Further more Yemen is leading pioneer in democratic practice, lots of brothers and friends testified on that.— Ali A. Saleh
Astounding Yemen quotations
Further more Yemen is leading pioneer in democratic practice, lots of brothers and friends testified on that.
Ours is a country built more on people than on territory.
The Jews will come from everywhere: from France, from Russia, from America, from Yemen... Their faith is their passport.
The US has not imposed democracy in Yemen, its people have.
Two weeks before the attack on the USS Cole and then again two days before the attack, they saw through their analysis that a major event was going to occur in Yemen. They told the Navy not to bring the Cole into Yemen harbor. It went in and was attacked.
Democracy in Yemen did not stop, instead it is in a continuous development, there is no other way to follow rather than democracy, it is our national way for building up our country, it was not imposed on us by others.
We have no interest in seeing an unstable Yemen or seeing a Yemen that is devastated.
Instead of fighting ISIS, (the Saudis) have focused more on a campaign to oust Iran-backed Houthi rebels in Yemen.
Yemen produces coffee, Egypt cotton, Iraq dates, Palestine oranges, and Syria trouble.
Don't forget Yemen, where there are also extremist elements, as we saw recently.
I do believe that the Iranians are a good neighbour.
The Iranians have supported the people of Yemen.
It's critically important that we have governments to work with, that we have entities to work with. President Hadi has been a good partner in that, and we would hope that the next set of leaders that govern Yemen will also take the same approach to cooperation with the United States.
Likewise to Saudi Arabia, where we just were selling another billion dollars worth of weapons, and we're not only selling the weapons but we are complicit in the war effort in Yemen where there are also incredible atrocities and war crimes being committed.
The people who illegally cross into the country are from countries that have very close ties to al Qaeda, whether it's Yemen or Afghanistan, Pakistan, China. It is an absolute national disgrace.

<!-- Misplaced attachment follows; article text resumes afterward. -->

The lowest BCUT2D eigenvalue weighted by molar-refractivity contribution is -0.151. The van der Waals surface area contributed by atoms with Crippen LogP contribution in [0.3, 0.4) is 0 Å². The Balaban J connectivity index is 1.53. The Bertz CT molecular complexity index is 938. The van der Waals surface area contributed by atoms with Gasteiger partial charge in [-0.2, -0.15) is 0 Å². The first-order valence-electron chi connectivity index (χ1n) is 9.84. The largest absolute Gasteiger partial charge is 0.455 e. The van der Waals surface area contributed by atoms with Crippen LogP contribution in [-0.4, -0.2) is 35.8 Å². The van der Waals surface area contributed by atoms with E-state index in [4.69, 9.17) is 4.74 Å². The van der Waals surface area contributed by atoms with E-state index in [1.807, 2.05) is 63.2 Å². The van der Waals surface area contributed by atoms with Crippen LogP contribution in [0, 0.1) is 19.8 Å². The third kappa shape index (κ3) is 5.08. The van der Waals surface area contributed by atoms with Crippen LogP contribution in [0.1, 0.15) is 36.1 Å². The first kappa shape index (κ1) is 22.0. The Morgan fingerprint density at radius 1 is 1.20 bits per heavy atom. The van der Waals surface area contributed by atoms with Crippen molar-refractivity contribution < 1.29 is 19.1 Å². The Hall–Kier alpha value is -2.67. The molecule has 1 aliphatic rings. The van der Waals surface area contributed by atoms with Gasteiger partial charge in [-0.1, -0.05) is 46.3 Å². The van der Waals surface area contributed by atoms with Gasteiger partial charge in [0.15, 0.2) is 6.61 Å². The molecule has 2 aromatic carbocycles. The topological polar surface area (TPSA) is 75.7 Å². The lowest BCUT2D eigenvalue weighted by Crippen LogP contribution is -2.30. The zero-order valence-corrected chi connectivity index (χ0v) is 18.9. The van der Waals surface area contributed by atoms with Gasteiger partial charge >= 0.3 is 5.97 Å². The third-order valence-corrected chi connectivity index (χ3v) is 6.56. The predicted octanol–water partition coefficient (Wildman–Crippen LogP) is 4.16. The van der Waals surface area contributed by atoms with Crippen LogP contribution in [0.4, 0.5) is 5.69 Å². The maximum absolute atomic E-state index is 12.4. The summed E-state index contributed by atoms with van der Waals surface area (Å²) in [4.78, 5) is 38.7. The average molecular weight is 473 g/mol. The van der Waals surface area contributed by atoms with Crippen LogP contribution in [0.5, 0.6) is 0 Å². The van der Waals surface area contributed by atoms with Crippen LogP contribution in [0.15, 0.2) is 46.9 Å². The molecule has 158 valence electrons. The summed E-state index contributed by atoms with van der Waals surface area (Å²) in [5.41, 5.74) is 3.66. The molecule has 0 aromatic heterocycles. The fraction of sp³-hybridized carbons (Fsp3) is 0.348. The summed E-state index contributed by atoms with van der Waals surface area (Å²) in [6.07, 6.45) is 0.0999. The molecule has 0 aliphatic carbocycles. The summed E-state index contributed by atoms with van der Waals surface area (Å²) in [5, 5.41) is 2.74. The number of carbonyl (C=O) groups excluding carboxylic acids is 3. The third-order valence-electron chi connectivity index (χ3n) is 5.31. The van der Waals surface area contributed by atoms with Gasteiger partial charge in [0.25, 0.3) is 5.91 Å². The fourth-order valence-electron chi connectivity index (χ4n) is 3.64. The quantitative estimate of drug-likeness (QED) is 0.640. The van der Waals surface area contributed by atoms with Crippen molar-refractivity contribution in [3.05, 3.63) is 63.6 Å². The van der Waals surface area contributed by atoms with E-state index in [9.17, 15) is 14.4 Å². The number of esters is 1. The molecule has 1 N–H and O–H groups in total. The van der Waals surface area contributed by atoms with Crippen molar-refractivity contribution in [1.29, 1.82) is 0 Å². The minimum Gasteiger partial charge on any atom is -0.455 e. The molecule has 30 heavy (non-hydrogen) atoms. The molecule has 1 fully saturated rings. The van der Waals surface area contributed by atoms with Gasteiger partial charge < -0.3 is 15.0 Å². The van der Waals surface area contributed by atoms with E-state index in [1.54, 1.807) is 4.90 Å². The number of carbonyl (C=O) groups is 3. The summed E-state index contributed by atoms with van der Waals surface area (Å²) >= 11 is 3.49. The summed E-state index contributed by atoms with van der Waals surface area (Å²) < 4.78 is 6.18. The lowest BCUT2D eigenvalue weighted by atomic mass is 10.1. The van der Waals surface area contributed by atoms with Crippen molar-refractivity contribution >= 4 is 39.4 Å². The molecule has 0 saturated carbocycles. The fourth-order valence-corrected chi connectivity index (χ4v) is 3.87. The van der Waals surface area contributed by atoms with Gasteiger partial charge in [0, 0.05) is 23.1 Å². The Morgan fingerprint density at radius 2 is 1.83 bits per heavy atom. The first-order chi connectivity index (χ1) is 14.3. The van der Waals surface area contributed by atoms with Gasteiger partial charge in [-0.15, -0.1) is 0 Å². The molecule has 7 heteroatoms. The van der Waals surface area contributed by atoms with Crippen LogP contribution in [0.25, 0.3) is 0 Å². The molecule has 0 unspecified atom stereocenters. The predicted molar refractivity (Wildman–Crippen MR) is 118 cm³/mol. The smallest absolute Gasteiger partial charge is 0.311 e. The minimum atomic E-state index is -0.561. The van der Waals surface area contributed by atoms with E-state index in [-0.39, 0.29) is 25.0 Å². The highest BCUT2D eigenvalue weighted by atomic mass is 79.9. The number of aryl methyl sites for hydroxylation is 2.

The United States has been essentially engaged in an ongoing war that most people date from 2001. That war has taken us to Afghanistan, to Iraq, in a lesser way to other countries - Libya, Somalia, Yemen.
The Arab awakening has been, up to now, a lot about freedom from dictatorial regimes - Syria, Yemen, Libya, Tunisia, Bahrain and Egypt. But once you got freedom from, then you need freedom to. Freedom from is about destroying things. Freedom to is about constructing things, constructing the rule of law.
The gigantic challenge is the magnitude of the individual differences in the optimal set point for "good stress." For one person, it's doing something risky with your bishop in a chess game; for someone else, it's becoming a mercenary in Yemen.
The CIA runs the drone program in Pakistan solely, not with the military.
Then there's a joint CIA-military program in Yemen, then the CIA is involved in a lot of use of spy drones around the world and in the proliferation of bases.
When I was leaving Yemen to come to America, things were tough.
My dad had just been laid off, and it was a challenge. When I lived in Yemen, I thought America was a perfect place. Everything was bigger and better. I dreamed big. The American dream, you know? You have to work hard for your dream to come true.
The terrorism from 9/11 has metastasized.
It's metastasized in Iraq and Syria, in Nigeria, in Somalia, in Yemen and in other places in North Africa. We need a very comprehensive strategy to deal with that threat.
The problem in Burma is the problem in Egypt, the problem you refer to in Yemen, and the problem in a lot of these countries in the world: that you can get stuck in the process of transition, in what’s been called a competitive authoritarian… a pseudo democratic regime.